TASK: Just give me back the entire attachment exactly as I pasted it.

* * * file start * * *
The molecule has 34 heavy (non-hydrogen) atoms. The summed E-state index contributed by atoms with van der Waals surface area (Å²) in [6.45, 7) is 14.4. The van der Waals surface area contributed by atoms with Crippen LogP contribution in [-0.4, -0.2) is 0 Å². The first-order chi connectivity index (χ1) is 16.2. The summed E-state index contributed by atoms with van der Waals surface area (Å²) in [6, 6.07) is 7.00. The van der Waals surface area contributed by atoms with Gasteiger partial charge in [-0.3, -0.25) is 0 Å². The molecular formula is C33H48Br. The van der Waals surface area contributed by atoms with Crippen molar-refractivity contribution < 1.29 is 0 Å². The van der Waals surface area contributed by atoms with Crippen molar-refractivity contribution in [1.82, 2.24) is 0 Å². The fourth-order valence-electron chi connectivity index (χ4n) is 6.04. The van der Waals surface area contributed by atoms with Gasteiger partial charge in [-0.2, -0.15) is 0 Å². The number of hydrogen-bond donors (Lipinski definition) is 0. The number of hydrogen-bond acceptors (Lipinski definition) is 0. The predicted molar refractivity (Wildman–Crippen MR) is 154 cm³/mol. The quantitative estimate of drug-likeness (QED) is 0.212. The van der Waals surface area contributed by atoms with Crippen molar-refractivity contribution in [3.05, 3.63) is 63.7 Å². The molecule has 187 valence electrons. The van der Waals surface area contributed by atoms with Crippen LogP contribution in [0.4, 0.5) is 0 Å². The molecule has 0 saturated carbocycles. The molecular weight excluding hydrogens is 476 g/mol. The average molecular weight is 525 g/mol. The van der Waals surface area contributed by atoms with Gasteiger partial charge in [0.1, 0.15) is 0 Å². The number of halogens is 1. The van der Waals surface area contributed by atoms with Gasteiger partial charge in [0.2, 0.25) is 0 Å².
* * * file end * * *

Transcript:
The molecule has 34 heavy (non-hydrogen) atoms. The summed E-state index contributed by atoms with van der Waals surface area (Å²) in [6.45, 7) is 14.4. The van der Waals surface area contributed by atoms with Crippen LogP contribution in [-0.4, -0.2) is 0 Å². The first-order chi connectivity index (χ1) is 16.2. The summed E-state index contributed by atoms with van der Waals surface area (Å²) in [6, 6.07) is 7.00. The van der Waals surface area contributed by atoms with Gasteiger partial charge in [-0.3, -0.25) is 0 Å². The molecular formula is C33H48Br. The van der Waals surface area contributed by atoms with Crippen molar-refractivity contribution < 1.29 is 0 Å². The van der Waals surface area contributed by atoms with Crippen molar-refractivity contribution in [1.82, 2.24) is 0 Å². The fourth-order valence-electron chi connectivity index (χ4n) is 6.04. The van der Waals surface area contributed by atoms with Gasteiger partial charge in [-0.2, -0.15) is 0 Å². The number of hydrogen-bond donors (Lipinski definition) is 0. The number of hydrogen-bond acceptors (Lipinski definition) is 0. The predicted molar refractivity (Wildman–Crippen MR) is 154 cm³/mol. The quantitative estimate of drug-likeness (QED) is 0.212. The van der Waals surface area contributed by atoms with Crippen molar-refractivity contribution in [3.05, 3.63) is 63.7 Å². The molecule has 187 valence electrons. The van der Waals surface area contributed by atoms with Crippen LogP contribution in [0.4, 0.5) is 0 Å². The molecule has 0 saturated carbocycles. The molecular weight excluding hydrogens is 476 g/mol. The average molecular weight is 525 g/mol. The van der Waals surface area contributed by atoms with Gasteiger partial charge in [0.1, 0.15) is 0 Å². The number of halogens is 1. The van der Waals surface area contributed by atoms with Gasteiger partial charge in [0.2, 0.25) is 0 Å².